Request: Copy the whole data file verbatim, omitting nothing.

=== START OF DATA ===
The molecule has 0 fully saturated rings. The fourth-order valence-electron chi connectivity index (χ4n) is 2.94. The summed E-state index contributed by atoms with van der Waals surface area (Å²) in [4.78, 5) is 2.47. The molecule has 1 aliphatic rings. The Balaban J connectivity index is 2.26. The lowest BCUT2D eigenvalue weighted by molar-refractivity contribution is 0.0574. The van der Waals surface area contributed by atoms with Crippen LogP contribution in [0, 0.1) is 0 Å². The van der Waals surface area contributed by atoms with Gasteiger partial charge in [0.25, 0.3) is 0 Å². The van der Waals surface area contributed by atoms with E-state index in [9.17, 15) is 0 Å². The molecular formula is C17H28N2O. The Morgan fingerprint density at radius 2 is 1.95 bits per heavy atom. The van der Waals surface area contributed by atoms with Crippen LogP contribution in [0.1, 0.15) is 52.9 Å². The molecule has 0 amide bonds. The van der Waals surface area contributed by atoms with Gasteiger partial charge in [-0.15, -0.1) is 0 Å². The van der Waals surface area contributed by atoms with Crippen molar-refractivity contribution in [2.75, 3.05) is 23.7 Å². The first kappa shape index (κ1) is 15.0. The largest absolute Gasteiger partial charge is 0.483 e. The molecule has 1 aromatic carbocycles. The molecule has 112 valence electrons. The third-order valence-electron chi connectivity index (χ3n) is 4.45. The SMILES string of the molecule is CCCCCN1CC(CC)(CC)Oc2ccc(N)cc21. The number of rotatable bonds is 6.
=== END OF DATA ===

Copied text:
The molecule has 0 fully saturated rings. The fourth-order valence-electron chi connectivity index (χ4n) is 2.94. The summed E-state index contributed by atoms with van der Waals surface area (Å²) in [4.78, 5) is 2.47. The molecule has 1 aliphatic rings. The Balaban J connectivity index is 2.26. The lowest BCUT2D eigenvalue weighted by molar-refractivity contribution is 0.0574. The van der Waals surface area contributed by atoms with Crippen LogP contribution in [0, 0.1) is 0 Å². The van der Waals surface area contributed by atoms with Gasteiger partial charge in [0.25, 0.3) is 0 Å². The van der Waals surface area contributed by atoms with E-state index in [9.17, 15) is 0 Å². The molecular formula is C17H28N2O. The Morgan fingerprint density at radius 2 is 1.95 bits per heavy atom. The van der Waals surface area contributed by atoms with Crippen LogP contribution in [0.1, 0.15) is 52.9 Å². The molecule has 0 amide bonds. The van der Waals surface area contributed by atoms with Gasteiger partial charge in [-0.15, -0.1) is 0 Å². The van der Waals surface area contributed by atoms with Crippen molar-refractivity contribution in [2.75, 3.05) is 23.7 Å². The first kappa shape index (κ1) is 15.0. The largest absolute Gasteiger partial charge is 0.483 e. The molecule has 1 aromatic carbocycles. The molecule has 112 valence electrons. The third-order valence-electron chi connectivity index (χ3n) is 4.45. The SMILES string of the molecule is CCCCCN1CC(CC)(CC)Oc2ccc(N)cc21. The number of rotatable bonds is 6.